On the other hand, the “thinking” is about an increased awareness of my sexual needs. Whereas I have always been conscious of my need to eat and sleep, I had never been quite attuned to my body’s sexual desires.
Such thoughts had never crossed my mind when I was married. Come to think of it, already in the years preceding my marriage, I had become detached from sexual feelings within myself.
Several factors contributed towards it: the trauma of going through a couple of serious health scares, dysfunctional relationships with men with whom I was ill-matched, which also meant sex was lacklustre, a long period of unemployment, which shattered my self-esteem, and led me to depression and loss of libido.
For a long time I simply didn’t find sex appealing – to do nor to think about.
Of course being trapped within an unhappy marriage with a man who was prone to episodes of extreme aggression did not help. I now know that in order to be able to enjoy intimacy I need to first and foremost feel ‘safe’ with the person I am with. If I harbour any suspicions they may hurt me, physically or emotionally, I shut down, detaching myself from my body; I can fake, but I don’t feel a thing. I might as well be a prostitute having sex with a client.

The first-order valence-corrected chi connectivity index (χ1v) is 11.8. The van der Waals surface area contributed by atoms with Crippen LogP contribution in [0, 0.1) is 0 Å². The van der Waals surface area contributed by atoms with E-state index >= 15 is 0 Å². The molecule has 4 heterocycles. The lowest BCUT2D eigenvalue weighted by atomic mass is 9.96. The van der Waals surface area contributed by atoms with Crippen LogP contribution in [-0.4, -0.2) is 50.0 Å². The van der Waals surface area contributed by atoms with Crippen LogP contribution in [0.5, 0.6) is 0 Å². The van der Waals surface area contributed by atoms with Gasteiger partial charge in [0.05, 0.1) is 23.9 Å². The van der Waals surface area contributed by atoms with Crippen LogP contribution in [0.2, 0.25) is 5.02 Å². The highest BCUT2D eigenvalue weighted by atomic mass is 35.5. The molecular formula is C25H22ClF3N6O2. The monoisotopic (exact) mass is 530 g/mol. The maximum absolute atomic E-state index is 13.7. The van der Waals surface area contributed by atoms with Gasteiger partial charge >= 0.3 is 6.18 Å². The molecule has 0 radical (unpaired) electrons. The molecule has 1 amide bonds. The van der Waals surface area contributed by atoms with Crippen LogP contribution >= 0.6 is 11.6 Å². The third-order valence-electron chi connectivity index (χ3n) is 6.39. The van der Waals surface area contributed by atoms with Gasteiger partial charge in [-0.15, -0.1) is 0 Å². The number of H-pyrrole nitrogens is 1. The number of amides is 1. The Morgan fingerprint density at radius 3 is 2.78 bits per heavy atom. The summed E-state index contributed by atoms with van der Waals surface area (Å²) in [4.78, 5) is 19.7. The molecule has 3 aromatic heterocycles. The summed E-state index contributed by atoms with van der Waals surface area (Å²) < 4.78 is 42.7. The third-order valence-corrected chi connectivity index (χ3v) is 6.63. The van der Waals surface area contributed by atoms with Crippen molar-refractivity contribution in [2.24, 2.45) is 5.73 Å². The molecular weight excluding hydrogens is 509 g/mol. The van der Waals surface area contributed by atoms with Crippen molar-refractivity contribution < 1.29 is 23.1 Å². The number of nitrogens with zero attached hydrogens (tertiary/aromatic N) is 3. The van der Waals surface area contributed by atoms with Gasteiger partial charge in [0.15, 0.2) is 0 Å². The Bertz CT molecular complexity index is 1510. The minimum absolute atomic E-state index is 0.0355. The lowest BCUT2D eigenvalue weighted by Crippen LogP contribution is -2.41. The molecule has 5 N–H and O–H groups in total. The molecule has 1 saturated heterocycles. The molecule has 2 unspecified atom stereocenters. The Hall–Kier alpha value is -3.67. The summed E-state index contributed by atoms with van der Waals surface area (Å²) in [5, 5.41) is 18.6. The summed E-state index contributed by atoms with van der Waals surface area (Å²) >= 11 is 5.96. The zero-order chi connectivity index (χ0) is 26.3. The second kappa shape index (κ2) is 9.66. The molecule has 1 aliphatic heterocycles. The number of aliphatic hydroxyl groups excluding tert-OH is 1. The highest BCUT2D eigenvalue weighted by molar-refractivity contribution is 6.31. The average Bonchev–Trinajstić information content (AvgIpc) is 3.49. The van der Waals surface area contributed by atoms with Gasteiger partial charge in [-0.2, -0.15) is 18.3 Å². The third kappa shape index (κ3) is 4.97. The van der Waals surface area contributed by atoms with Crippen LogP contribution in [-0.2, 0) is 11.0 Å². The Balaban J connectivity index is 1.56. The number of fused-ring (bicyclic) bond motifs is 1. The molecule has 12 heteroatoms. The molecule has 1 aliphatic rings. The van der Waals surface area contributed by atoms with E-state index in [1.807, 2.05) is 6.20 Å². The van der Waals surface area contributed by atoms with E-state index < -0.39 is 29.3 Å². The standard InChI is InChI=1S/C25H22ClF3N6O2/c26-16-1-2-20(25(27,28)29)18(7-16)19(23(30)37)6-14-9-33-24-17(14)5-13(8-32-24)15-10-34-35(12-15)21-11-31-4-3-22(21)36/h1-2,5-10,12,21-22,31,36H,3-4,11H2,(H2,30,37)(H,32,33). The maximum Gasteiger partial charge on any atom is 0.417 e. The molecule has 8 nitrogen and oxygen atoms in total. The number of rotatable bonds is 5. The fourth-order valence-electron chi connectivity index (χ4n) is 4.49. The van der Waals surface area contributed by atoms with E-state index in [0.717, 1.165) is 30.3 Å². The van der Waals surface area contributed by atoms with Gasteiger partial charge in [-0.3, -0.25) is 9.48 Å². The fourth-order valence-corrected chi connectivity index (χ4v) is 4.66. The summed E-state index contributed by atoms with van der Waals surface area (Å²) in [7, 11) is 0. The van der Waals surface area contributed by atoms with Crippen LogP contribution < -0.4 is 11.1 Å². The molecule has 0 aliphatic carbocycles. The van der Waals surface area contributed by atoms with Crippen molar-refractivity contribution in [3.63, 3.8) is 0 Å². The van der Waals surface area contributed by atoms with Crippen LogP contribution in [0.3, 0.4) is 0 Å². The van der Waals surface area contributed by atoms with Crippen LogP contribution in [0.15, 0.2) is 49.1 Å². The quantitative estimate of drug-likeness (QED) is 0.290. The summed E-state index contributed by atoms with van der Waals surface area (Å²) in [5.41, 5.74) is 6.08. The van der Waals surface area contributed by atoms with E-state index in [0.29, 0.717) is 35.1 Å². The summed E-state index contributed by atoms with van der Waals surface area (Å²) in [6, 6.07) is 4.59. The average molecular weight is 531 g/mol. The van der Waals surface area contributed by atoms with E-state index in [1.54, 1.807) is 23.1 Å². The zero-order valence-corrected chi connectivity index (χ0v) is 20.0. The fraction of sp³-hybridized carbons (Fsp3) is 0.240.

Since I walked out of my marriage, I have evolved from a state of ‘being able to tolerate sex’ to actually ‘desiring sex’. That is as revolutionary as an anorexic discovering hunger and the pleasure of eating for the first time. I feel like I have turned a gigantic leaf in the history of my sexual awakening, and I love the new sensual me that has been born as a result.
Let me make it clear: I have not become a sex-starved hussie, ready to leap on the first male that shows a flicker of interest in me. Nor does the sight of humping apes excite me. All I’m saying is I am now deeply in touch with my sexual self and am able to recognise when my body longs for intimacy, the things that turn me on, the things that turn me off.
I welcome the points made in Bergner’s book in that it make us women exercise our right to think about or want sex as much as men, without the fear of being labelled ‘sluts’. But the true nature of female sexuality and desire is far more complex than any lab gizmos shoved up women’s private parts could ever gauge.
Sex in the brain
The research questions the belief that women always need an emotional connection in order to want to have sex. I call this ‘male researchers’ wishful-thinking bullshit’. C’mon; excepting cases of women with actual sex addiction, who may want to sleep indiscriminately with multiple partners, sex for a woman always happens in the brain. Even if she is not looking for a deep, meaningful relationship, in order for a woman to enjoy sex, she needs to be mentally turned on, that is a fact.